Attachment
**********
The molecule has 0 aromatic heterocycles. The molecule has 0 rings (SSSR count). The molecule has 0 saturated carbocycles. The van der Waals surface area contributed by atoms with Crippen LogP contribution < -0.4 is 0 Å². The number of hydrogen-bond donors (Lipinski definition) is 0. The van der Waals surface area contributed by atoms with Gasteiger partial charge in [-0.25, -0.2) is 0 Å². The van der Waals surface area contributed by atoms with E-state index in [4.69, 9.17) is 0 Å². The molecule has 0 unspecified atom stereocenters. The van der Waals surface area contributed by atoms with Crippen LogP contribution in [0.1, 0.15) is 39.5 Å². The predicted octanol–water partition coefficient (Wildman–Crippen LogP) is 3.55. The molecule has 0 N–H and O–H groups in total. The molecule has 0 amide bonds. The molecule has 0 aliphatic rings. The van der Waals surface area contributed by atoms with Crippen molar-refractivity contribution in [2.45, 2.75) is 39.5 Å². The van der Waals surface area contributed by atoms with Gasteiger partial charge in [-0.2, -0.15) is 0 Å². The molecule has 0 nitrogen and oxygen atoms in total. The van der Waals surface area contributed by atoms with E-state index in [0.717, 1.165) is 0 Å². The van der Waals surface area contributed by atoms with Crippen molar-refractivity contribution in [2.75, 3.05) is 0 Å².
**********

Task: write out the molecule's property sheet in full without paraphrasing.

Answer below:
The molecule has 0 aromatic heterocycles. The molecule has 0 rings (SSSR count). The molecule has 0 saturated carbocycles. The van der Waals surface area contributed by atoms with Crippen LogP contribution < -0.4 is 0 Å². The number of hydrogen-bond donors (Lipinski definition) is 0. The van der Waals surface area contributed by atoms with Gasteiger partial charge in [-0.25, -0.2) is 0 Å². The van der Waals surface area contributed by atoms with E-state index in [4.69, 9.17) is 0 Å². The molecule has 0 unspecified atom stereocenters. The van der Waals surface area contributed by atoms with Crippen LogP contribution in [0.1, 0.15) is 39.5 Å². The predicted octanol–water partition coefficient (Wildman–Crippen LogP) is 3.55. The molecule has 0 N–H and O–H groups in total. The molecule has 0 amide bonds. The molecule has 0 aliphatic rings. The van der Waals surface area contributed by atoms with Crippen molar-refractivity contribution in [2.45, 2.75) is 39.5 Å². The van der Waals surface area contributed by atoms with Gasteiger partial charge in [-0.2, -0.15) is 0 Å². The molecule has 0 nitrogen and oxygen atoms in total. The van der Waals surface area contributed by atoms with E-state index in [0.717, 1.165) is 0 Å². The van der Waals surface area contributed by atoms with Crippen molar-refractivity contribution in [2.75, 3.05) is 0 Å².